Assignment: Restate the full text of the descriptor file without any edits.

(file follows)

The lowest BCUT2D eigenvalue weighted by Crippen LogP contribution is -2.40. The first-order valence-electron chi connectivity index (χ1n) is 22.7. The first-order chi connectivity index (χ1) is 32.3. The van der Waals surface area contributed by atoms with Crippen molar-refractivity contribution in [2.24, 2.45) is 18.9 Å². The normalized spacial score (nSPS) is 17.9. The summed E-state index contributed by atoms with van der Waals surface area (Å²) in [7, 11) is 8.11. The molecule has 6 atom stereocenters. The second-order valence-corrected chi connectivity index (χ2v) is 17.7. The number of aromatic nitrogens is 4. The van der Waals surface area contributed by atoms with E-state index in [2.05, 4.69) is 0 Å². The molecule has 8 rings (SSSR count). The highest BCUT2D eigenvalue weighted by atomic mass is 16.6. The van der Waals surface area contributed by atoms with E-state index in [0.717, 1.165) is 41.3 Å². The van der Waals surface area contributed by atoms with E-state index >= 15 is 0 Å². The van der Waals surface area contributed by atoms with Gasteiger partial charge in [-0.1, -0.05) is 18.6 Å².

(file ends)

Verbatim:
The lowest BCUT2D eigenvalue weighted by Crippen LogP contribution is -2.40. The first-order valence-electron chi connectivity index (χ1n) is 22.7. The first-order chi connectivity index (χ1) is 32.3. The van der Waals surface area contributed by atoms with Crippen molar-refractivity contribution in [2.24, 2.45) is 18.9 Å². The normalized spacial score (nSPS) is 17.9. The summed E-state index contributed by atoms with van der Waals surface area (Å²) in [7, 11) is 8.11. The molecule has 6 atom stereocenters. The second-order valence-corrected chi connectivity index (χ2v) is 17.7. The number of aromatic nitrogens is 4. The van der Waals surface area contributed by atoms with E-state index in [2.05, 4.69) is 0 Å². The molecule has 8 rings (SSSR count). The highest BCUT2D eigenvalue weighted by atomic mass is 16.6. The van der Waals surface area contributed by atoms with E-state index in [0.717, 1.165) is 41.3 Å². The van der Waals surface area contributed by atoms with E-state index >= 15 is 0 Å². The van der Waals surface area contributed by atoms with Gasteiger partial charge in [-0.1, -0.05) is 18.6 Å².